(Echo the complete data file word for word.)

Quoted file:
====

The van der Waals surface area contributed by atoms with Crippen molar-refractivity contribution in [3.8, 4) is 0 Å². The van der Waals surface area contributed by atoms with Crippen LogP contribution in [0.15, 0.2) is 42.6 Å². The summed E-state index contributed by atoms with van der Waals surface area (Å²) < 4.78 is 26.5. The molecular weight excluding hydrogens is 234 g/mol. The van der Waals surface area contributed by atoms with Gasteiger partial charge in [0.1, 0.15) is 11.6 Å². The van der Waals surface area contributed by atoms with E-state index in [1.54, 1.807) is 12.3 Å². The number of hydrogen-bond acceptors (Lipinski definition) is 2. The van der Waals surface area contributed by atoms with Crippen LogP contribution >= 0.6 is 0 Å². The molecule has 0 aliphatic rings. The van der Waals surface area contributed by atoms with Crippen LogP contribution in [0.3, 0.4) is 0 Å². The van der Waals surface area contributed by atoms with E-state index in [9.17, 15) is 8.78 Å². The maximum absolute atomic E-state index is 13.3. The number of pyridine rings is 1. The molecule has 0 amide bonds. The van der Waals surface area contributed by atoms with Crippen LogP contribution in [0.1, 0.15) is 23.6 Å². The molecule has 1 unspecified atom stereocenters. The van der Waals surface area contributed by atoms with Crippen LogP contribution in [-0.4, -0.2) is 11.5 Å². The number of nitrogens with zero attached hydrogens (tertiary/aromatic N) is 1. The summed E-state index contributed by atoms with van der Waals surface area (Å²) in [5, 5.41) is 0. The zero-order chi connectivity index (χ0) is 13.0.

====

The van der Waals surface area contributed by atoms with Crippen molar-refractivity contribution in [3.8, 4) is 0 Å². The van der Waals surface area contributed by atoms with Crippen LogP contribution in [0.15, 0.2) is 42.6 Å². The summed E-state index contributed by atoms with van der Waals surface area (Å²) < 4.78 is 26.5. The molecular weight excluding hydrogens is 234 g/mol. The van der Waals surface area contributed by atoms with Gasteiger partial charge in [0.1, 0.15) is 11.6 Å². The van der Waals surface area contributed by atoms with E-state index in [1.54, 1.807) is 12.3 Å². The number of hydrogen-bond acceptors (Lipinski definition) is 2. The van der Waals surface area contributed by atoms with Crippen LogP contribution >= 0.6 is 0 Å². The molecule has 0 aliphatic rings. The van der Waals surface area contributed by atoms with Crippen LogP contribution in [0.3, 0.4) is 0 Å². The van der Waals surface area contributed by atoms with E-state index in [9.17, 15) is 8.78 Å². The maximum absolute atomic E-state index is 13.3. The number of pyridine rings is 1. The molecule has 0 amide bonds. The van der Waals surface area contributed by atoms with Crippen LogP contribution in [0.1, 0.15) is 23.6 Å². The molecule has 1 unspecified atom stereocenters. The van der Waals surface area contributed by atoms with Crippen LogP contribution in [-0.4, -0.2) is 11.5 Å². The number of nitrogens with zero attached hydrogens (tertiary/aromatic N) is 1. The summed E-state index contributed by atoms with van der Waals surface area (Å²) in [5, 5.41) is 0. The zero-order chi connectivity index (χ0) is 13.0.